Neil LaBute Play at Unicorn is, Like, Whatever

I wish I could say how many times “whatever” is uttered in the meandering dialogue of The Way We Get By. But I wasn’t counting.

Nor did I tally the repetitions of “like,” another place-holder word employed by the inarticulate. “Whatnot” makes a handful of cameo appearances. Incomplete sentences and thought fragments abound.

Playwright Neil LaBute’s two-character play, ostensibly a life-changing encounter in the afterglow of what appears to be a one-night stand, is an indulgent exercise — an attempted romantic epiphany whose potential for emotional resonance is buried under LaBute’s “realistic” dialogue and coy plotting.

LaBute has written a few good plays and made some interesting films. This not one of them.

The Unicorn Theatre production, directed efficiently by Darren Sextro, features two hard-working performances by appealing young actors — Molly Denninghoff as Beth and Matthew Schmidli as Doug. But the script is the script.

The play unfolds in the New York apartment Beth shares with an unseen roommate named Kim. The much-discussed Kim, by Beth’s account an anal-retentive control freak, virtually becomes a third character.

In the early going, LaBute allows us to believe that Doug and Beth have hooked up after a chance encounter. Ultimately, however, LaBute smacks us with a Big Reveal that fails to redeem the play — because the revelation turns out not to be so big. It’s as if the playwright was less interested in reaching audiences than toying with them.

LaBute’s theme is commitment. Can we follow our hearts despite the high stakes and daunting challenges? His is not the first and certainly won’t be the last play to take a look at that question. But his treatment is so superficial that some theatergoers may resent the time invested. It’s almost impossible to care about what happens to these annoying, self-absorbed characters. The good news is that the piece is contained in one act that runs about 70 minutes.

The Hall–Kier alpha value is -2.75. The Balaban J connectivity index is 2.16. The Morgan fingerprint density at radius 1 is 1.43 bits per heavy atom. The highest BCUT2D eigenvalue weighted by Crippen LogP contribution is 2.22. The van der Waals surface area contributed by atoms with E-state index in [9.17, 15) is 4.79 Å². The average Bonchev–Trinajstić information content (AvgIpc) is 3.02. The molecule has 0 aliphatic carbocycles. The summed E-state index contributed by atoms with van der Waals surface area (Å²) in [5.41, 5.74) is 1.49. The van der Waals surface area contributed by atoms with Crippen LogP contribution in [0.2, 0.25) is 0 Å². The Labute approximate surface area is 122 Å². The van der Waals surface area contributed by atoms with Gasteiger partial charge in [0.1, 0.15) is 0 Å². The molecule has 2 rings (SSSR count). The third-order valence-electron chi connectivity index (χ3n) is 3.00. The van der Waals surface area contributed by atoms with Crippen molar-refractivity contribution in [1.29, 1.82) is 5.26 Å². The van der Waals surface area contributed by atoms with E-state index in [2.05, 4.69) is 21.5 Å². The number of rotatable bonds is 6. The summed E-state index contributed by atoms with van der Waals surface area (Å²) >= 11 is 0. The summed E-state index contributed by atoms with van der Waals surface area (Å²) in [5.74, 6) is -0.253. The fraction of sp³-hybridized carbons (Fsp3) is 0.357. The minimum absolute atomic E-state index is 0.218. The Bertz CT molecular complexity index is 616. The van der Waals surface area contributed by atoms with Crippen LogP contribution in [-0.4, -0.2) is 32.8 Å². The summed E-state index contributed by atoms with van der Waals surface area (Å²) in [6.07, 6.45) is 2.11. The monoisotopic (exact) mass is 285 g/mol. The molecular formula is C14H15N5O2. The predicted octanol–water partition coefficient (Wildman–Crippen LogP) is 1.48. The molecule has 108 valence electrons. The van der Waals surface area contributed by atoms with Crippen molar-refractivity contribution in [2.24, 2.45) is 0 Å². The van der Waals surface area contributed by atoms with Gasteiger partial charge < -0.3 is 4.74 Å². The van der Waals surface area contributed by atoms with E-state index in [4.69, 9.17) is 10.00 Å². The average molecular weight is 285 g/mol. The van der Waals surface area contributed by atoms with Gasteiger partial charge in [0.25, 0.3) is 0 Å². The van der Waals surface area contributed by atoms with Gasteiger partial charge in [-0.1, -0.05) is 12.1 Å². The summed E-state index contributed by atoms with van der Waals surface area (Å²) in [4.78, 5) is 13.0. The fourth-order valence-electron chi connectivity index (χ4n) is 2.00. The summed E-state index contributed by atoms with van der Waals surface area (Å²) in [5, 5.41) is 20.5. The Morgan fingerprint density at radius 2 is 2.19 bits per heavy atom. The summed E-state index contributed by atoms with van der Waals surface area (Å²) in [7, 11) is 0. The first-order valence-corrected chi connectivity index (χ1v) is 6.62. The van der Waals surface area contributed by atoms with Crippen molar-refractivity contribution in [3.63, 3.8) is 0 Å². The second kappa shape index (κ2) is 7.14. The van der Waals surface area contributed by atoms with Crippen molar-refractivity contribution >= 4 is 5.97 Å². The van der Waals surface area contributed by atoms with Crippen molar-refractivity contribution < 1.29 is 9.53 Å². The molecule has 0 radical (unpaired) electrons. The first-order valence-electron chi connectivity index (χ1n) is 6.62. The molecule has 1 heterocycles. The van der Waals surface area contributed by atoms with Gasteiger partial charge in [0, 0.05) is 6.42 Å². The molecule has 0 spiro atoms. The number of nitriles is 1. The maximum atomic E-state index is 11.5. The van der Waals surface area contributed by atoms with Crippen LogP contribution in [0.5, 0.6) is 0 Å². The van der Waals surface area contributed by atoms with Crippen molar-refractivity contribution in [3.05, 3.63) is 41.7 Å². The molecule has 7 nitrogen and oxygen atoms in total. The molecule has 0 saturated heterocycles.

Schmidli does a good job of making LaBute’s frequently fragmented dialogue sound plausible and he gives Doug enough behavioral tics to make him an interesting presence. Denninghoff is less successful, although her performance gains intensity as the characters are motivated to express their “true” feelings. (I have to question why Denninghoff’s hair, after a night in the sack, looks perfect when Beth makes her first appearance.)

Scenic designer Bret Engle’s set includes the apartment living room, a hall leading to the bedrooms and a fire escape seen through a window. It looks like a nice place. I wouldn’t mind visiting. The other technical credits are as polished as they usually are at the Unicorn.

So here we have two good actors, a skilled director and talented designers. How nice it would be to see the same group work on a play worth the effort.

The Way We Get By runs through Nov. 13 at the Unicorn Theatre, 3828 Main St. Call 816-531-7529 or visit www.unicorntheatre.org.

About The Author: Robert Trussell

Robert Trussell is a veteran journalist who has covered news, arts and theater in Kansas City for almost four decades.

Comments

  • Reply Jay Mandeville

    “Whatnot” to “like” about this review? Robert always excels in whatever he writes so acutely about. 🙂 My sympathy to the earnest actors in this unfortunate-sounding play, though.

    • Reply neil labute

      Me too! Condolences, even…or whatnot…

  • Reply neil labute

    robert:

    sorry you didn’t like my play, but…like…whatever…it’s not for everybody…especially older people…glad you mentioned the actors and director and designer, however, who are all apparently doing very fine work.

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